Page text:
- Chapter XVII.: How to Apply General Principles to Particular Cases.
- Chapter XVIII.: How the Semblances of Things Are to Be Combated.
- Chapter XIX.: Concerning Those Who Embrace Philosophy Only In Words.
- Chapter XX.: Concerning the Epicureans and Academics.
- Chapter XXI.: Of Inconsistency.
- Chapter XXII.: Of Friendship.
- Chapter XXIII.: Of Eloquence.
- Chapter XXIV.: Concerning a Person Whom He Treated With Disregard.
- Chapter XXV.: That Logic Is Necessary.
- Chapter XXVI.: What Is the Test of Error.
- Book III.
- Chapter I.: Of Personal Adornment.
- Chapter II.: In What a Well-trained Man Should Exercise Himself; and That We Neglect the Principal Things.
- Chapter III.: What Is the Chief Concern of a Good Man; and In What We Chiefly Ought to Train Ourselves.
- Chapter IV.: Concerning One Who Made Himself Improperly Conspicuous In the Theatre.
- Chapter V.: Concerning Those Who Plead Sickness.
- Chapter VI.: Miscellaneous.
- Chapter VII.: Concerning a Certain Governor Who Was an Epicurean.
- Chapter VIII.: How We Are to Exercise Ourselves Against the Semblances of Things.
- Chapter IX.: Concerning a Certain Orator, Who Was Going to Rome On a Lawsuit.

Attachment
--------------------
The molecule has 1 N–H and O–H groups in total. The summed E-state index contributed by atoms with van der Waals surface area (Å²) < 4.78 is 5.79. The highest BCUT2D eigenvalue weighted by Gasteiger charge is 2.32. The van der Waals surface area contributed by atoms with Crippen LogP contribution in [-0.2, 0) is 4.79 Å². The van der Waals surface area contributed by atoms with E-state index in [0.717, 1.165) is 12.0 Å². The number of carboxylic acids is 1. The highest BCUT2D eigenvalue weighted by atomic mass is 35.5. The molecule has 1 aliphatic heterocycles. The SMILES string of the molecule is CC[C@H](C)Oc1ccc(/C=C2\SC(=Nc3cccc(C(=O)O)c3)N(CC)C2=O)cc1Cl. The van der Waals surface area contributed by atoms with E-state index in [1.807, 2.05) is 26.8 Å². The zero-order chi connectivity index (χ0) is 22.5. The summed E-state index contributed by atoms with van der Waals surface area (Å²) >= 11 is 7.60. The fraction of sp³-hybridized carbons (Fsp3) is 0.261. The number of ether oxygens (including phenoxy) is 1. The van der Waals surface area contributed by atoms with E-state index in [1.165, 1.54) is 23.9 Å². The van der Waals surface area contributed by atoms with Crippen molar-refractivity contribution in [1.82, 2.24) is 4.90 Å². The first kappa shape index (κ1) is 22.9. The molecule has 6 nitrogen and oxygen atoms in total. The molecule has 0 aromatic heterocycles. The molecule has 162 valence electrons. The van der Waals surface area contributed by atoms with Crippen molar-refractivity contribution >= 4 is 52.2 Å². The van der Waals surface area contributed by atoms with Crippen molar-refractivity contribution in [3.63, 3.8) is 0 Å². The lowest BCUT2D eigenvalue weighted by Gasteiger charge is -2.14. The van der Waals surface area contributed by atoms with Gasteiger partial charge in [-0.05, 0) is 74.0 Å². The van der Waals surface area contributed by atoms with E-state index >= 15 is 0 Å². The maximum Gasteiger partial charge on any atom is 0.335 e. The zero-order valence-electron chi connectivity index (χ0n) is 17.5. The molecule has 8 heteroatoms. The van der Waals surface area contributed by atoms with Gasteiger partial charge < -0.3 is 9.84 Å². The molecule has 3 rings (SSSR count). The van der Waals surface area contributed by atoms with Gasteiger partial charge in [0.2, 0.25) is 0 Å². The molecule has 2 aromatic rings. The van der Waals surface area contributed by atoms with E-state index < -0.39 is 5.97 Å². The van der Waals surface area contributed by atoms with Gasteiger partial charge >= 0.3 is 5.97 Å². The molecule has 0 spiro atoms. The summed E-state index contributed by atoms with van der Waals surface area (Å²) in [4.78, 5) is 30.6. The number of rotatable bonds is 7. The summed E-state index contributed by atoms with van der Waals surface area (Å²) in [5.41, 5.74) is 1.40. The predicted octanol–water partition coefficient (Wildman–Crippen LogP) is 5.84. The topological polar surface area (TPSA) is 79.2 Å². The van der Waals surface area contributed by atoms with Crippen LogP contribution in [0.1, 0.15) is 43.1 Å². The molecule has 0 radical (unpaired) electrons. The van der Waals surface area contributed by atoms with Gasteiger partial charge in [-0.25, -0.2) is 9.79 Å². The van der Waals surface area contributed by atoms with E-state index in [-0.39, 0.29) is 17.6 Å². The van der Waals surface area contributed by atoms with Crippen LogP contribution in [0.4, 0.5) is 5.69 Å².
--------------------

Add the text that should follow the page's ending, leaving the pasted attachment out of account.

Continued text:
- Chapter X.: In What Manner We Ought to Bear Sickness.
- Chapter XI.: Miscellaneous.
- Chapter XII.: Of Training.
- Chapter XIII.: What Solitude Is; and What a Solitary Person.
- Chapter XIV.: Miscellaneous.
- Chapter XV. *: That Everything Is to Be Undertaken With Circumspection.
- Chapter XVI.: That Caution Should Be Used, As to Personal Familiarity.
- Chapter XVII.: Of Providence.
- Chapter XVIII.: That We Ought Not to Be Alarmed, By Any News That Is Brought Us.
- Chapter XIX.: What Is the Comparative Condition of the Philosopher, and of the Crowd.
- Chapter XX.: That Some Advantage May Be Gained From Every Outward Circumstance.
- Chapter XXI.: Concerning Those Who Readily Set Up For Sophists.
- Chapter XXII.: Of the Cynic Philosophy.
- Chapter XXIII.: Concerning Such As Read and Dispute Ostentatiously.
- Chapter XXIV.: That We Ought Not to Be Affected By Things Not In Our Own Power.
- Chapter XXV.: Concerning Those Who Waver In Their Purpose.
- Chapter XXVI.: Concerning Those Who Are In Dread of Want.
- Book IV.
- Chapter I.: Of Freedom.
- Chapter II.: Of Complaisance.
- Chapter III.: What Things Are to Be Exchanged For Others.
- Chapter IV.: Concerning Those Who Earnestly Desire a Life of Repose.
- Chapter V.: Concerning the Quarrelsome and Ferocious.
- Chapter VI.: Concerning Those Who Are Annoyed At Being Pitied.
- Chapter VII.: Of Fearlessness.
- Chapter VIII.: Concerning Such As Hastily Assume the Philosophic Dress.
- Chapter IX.: Concerning a Person Who Had Grown Immodest.
- Chapter X.: What Things We Are to Despise, and What Chiefly to Value.
- Chapter XI.: Of Purity.
- Chapter XII.: Of Taking Pains.
- Chapter XIII.: Concerning Such As Are Too Communicative.
- The Enchiridion, Or Manual.
- Part I
- From StobÆus, Antonius, and Maximus. *
- The Following Fragments Are Ascribed Jointly to Epictetus and Other Authors.
- The Following Fragments Are Omitted By Mr. Upton; But As They Stand Under the Name of Arrian, and Seem to Be In the Spirit of Epictetus, They Are Added Here.